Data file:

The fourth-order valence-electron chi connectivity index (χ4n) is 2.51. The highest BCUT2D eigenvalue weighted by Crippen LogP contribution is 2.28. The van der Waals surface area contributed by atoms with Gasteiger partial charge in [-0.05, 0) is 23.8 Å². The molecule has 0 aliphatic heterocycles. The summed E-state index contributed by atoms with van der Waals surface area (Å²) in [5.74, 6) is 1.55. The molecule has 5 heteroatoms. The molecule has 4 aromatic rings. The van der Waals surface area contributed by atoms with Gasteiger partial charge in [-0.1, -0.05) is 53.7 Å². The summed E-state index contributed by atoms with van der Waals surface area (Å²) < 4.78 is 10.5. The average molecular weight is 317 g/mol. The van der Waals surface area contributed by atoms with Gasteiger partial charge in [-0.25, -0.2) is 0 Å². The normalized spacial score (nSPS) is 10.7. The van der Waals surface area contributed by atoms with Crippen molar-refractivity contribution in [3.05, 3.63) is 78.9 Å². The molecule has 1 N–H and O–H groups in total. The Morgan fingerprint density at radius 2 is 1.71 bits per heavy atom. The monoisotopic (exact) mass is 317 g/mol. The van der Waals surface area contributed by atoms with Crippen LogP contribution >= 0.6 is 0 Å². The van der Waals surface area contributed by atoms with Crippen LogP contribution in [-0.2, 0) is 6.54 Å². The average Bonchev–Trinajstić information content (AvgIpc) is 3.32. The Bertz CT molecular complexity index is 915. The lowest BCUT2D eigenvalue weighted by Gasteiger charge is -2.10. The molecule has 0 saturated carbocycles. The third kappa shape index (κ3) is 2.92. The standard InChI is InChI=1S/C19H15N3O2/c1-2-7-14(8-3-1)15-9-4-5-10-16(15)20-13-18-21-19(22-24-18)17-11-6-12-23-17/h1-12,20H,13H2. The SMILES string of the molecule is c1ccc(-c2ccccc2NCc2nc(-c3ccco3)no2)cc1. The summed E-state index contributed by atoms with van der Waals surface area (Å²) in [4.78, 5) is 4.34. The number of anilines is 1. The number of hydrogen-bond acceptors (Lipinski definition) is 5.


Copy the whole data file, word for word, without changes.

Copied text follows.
The fourth-order valence-electron chi connectivity index (χ4n) is 2.51. The highest BCUT2D eigenvalue weighted by Crippen LogP contribution is 2.28. The van der Waals surface area contributed by atoms with Gasteiger partial charge in [-0.05, 0) is 23.8 Å². The molecule has 0 aliphatic heterocycles. The summed E-state index contributed by atoms with van der Waals surface area (Å²) in [5.74, 6) is 1.55. The molecule has 5 heteroatoms. The molecule has 4 aromatic rings. The van der Waals surface area contributed by atoms with Gasteiger partial charge in [-0.1, -0.05) is 53.7 Å². The summed E-state index contributed by atoms with van der Waals surface area (Å²) < 4.78 is 10.5. The average molecular weight is 317 g/mol. The van der Waals surface area contributed by atoms with Gasteiger partial charge in [-0.25, -0.2) is 0 Å². The normalized spacial score (nSPS) is 10.7. The van der Waals surface area contributed by atoms with Crippen molar-refractivity contribution in [3.05, 3.63) is 78.9 Å². The molecule has 1 N–H and O–H groups in total. The Morgan fingerprint density at radius 2 is 1.71 bits per heavy atom. The monoisotopic (exact) mass is 317 g/mol. The van der Waals surface area contributed by atoms with Crippen LogP contribution >= 0.6 is 0 Å². The van der Waals surface area contributed by atoms with Crippen LogP contribution in [-0.2, 0) is 6.54 Å². The average Bonchev–Trinajstić information content (AvgIpc) is 3.32. The Bertz CT molecular complexity index is 915. The lowest BCUT2D eigenvalue weighted by Gasteiger charge is -2.10. The molecule has 0 saturated carbocycles. The third kappa shape index (κ3) is 2.92. The standard InChI is InChI=1S/C19H15N3O2/c1-2-7-14(8-3-1)15-9-4-5-10-16(15)20-13-18-21-19(22-24-18)17-11-6-12-23-17/h1-12,20H,13H2. The SMILES string of the molecule is c1ccc(-c2ccccc2NCc2nc(-c3ccco3)no2)cc1. The summed E-state index contributed by atoms with van der Waals surface area (Å²) in [4.78, 5) is 4.34. The number of anilines is 1. The number of hydrogen-bond acceptors (Lipinski definition) is 5.